In an earlier article on MoldBlogger, titled, “How Long Does a Landlord Have to Fix a Mold Problem?,” we discussed some of the actions you can take as a tenant suffering with mold in rental property. One of the necessary steps to having a solid case as a tenant is to ensure you have the presence of mold confirmed by a housing inspector.
In cases such as the one in Wilmington, housing inspectors have confirmed the presence of toxic mold, which has permitted tenants to withhold rental payments while seeking safer shelter elsewhere.
Because the number of complaints is increasing, the WHA has adjusted their usual protocol, which normally dictates that they must wait for tenant complaints of mold before inspecting and moving forward. Instead, the WHA are running inspections on housing units without any prior complaints. This is not usual, but the damage to tenant health and the structural integrity of rental properties is far too dangerous to not take preemptive measures.
As this is a special, emergency case, these tenants will not have to jump through as many hoops as those in other regions who are experiencing isolated cases of mold in rental property units, so be mindful that you follow the usual protocols and don’t rush ahead with the “tenant relocation due to mold” option before constructing a solid case against your property owner or manager.
If you are a citizen of Wilmington, don’t hesitate to inform your landlord and/or county health department if you suspect you have a mold issue, too. The City of Wilmington website [https://www.wilmingtonnc.gov/departments/community-services/code-enforcement/make-a-house-building-maintenance-complaint] offers a form that you can fill out (only after you have found your landlord to be unwilling to take the appropriate steps to correct the issue). Below the form is a list of legal steps and professional contact information you can use to help further your case.
Concern for the Displaced Families
As of a month ago, 47 families from Creekwood, 19 from Woodbridge, 19 from Houston Moore, and 12 from Hillcrest have lost their homes and are in need of assistance. Currently, however, that count is at 111 and climbing.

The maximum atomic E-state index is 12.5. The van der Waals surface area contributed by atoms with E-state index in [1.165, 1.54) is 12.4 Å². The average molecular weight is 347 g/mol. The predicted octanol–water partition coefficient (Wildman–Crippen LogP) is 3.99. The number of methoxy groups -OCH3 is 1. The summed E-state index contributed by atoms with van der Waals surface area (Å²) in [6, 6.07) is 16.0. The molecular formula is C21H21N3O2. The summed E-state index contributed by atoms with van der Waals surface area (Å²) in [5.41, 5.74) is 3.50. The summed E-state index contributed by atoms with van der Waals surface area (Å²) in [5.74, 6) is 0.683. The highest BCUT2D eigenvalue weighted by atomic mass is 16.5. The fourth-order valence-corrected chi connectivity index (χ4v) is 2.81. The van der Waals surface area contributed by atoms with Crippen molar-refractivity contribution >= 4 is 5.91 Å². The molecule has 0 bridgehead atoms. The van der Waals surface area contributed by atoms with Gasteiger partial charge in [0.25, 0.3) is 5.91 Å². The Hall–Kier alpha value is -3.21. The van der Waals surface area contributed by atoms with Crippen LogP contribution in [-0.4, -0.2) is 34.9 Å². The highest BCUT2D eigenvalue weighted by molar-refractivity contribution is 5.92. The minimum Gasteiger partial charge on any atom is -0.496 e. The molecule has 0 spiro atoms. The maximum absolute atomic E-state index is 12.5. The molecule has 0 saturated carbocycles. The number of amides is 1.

A web search, as well as a GoFundMe search, was conducted to find out if there were avenues through which the general public could offer financial assistance. Unfortunately, no fundraiser could be found for any of the families. If you are aware of any charity option for the Wilmington families, please comment with the information and link below.
There are multiple articles on MoldBlogger that can help you get started on conquering mold issues. Whether you are a renter, a homeowner, or a landlord, you’ll want to stay up-to-date on the legal dos and don’ts, as well as the measures you can take to rid your home or your body of mold infestation. One lesson that can certainly be gleaned from the Wilmington mold crisis, is that you have advocates at your county health department, as well as state laws in your favor, regardless of whether or not it is a mold issue isolated only to your unit or it is a full-blown crisis affecting an entire community.
If you are a citizen of Wilmington, don’t hesitate to inform your landlord and/or county health department if you suspect you have a mold issue, too. The City of Wilmington website offers a form that you can fill out (only after you have found your landlord to be unwilling to take the appropriate steps to correct the issue). Below the form is a list of legal steps and professional contact information you can use to help further your case.
For more information regarding mold, mold prevention, and mold solutions, please check out the rest of MoldBlogger.com.
Article by Amanda Demsky from the MoldBlogger team.